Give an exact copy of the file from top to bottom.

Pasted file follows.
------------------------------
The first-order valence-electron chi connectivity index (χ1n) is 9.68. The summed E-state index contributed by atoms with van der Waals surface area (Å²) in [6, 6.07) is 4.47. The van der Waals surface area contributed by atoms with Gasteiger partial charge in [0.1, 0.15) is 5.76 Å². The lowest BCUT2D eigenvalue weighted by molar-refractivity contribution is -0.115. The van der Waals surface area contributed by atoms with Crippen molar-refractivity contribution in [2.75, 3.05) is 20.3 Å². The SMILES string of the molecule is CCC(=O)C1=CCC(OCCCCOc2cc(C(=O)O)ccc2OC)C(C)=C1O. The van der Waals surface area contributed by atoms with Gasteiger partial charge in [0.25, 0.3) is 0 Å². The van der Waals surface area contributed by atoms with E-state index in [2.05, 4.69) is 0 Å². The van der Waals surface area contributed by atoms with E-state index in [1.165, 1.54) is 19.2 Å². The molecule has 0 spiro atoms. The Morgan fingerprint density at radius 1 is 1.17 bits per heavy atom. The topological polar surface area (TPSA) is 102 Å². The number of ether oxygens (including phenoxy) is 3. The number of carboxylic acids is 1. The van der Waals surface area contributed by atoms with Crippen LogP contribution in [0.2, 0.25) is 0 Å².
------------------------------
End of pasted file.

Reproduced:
The first-order valence-electron chi connectivity index (χ1n) is 9.68. The summed E-state index contributed by atoms with van der Waals surface area (Å²) in [6, 6.07) is 4.47. The van der Waals surface area contributed by atoms with Gasteiger partial charge in [0.1, 0.15) is 5.76 Å². The lowest BCUT2D eigenvalue weighted by molar-refractivity contribution is -0.115. The van der Waals surface area contributed by atoms with Crippen molar-refractivity contribution in [2.75, 3.05) is 20.3 Å². The SMILES string of the molecule is CCC(=O)C1=CCC(OCCCCOc2cc(C(=O)O)ccc2OC)C(C)=C1O. The van der Waals surface area contributed by atoms with Gasteiger partial charge in [0.25, 0.3) is 0 Å². The van der Waals surface area contributed by atoms with E-state index in [2.05, 4.69) is 0 Å². The van der Waals surface area contributed by atoms with E-state index in [1.165, 1.54) is 19.2 Å². The molecule has 0 spiro atoms. The Morgan fingerprint density at radius 1 is 1.17 bits per heavy atom. The topological polar surface area (TPSA) is 102 Å². The number of ether oxygens (including phenoxy) is 3. The number of carboxylic acids is 1. The van der Waals surface area contributed by atoms with Crippen LogP contribution in [0.2, 0.25) is 0 Å².